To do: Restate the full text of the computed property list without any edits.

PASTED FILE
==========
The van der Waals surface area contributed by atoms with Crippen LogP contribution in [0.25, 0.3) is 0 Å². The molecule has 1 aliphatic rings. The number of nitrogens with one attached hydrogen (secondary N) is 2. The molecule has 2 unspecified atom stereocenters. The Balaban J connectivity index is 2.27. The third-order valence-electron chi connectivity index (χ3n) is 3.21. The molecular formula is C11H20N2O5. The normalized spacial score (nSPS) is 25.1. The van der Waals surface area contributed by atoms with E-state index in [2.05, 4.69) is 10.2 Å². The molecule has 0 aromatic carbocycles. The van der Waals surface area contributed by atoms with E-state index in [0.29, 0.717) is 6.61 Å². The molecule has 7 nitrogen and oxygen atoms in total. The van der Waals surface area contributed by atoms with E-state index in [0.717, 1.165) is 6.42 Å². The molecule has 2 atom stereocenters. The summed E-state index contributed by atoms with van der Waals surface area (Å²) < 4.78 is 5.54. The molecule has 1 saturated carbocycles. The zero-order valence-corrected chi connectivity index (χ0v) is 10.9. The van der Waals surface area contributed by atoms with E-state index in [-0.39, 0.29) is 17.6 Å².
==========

The van der Waals surface area contributed by atoms with Crippen LogP contribution in [0.25, 0.3) is 0 Å². The molecule has 1 aliphatic rings. The number of nitrogens with one attached hydrogen (secondary N) is 2. The molecule has 2 unspecified atom stereocenters. The Balaban J connectivity index is 2.27. The third-order valence-electron chi connectivity index (χ3n) is 3.21. The molecular formula is C11H20N2O5. The normalized spacial score (nSPS) is 25.1. The van der Waals surface area contributed by atoms with E-state index in [2.05, 4.69) is 10.2 Å². The molecule has 0 aromatic carbocycles. The van der Waals surface area contributed by atoms with E-state index in [0.29, 0.717) is 6.61 Å². The molecule has 7 nitrogen and oxygen atoms in total. The van der Waals surface area contributed by atoms with E-state index in [0.717, 1.165) is 6.42 Å². The molecule has 2 atom stereocenters. The summed E-state index contributed by atoms with van der Waals surface area (Å²) < 4.78 is 5.54. The molecule has 1 saturated carbocycles. The zero-order valence-corrected chi connectivity index (χ0v) is 10.9. The van der Waals surface area contributed by atoms with E-state index in [-0.39, 0.29) is 17.6 Å².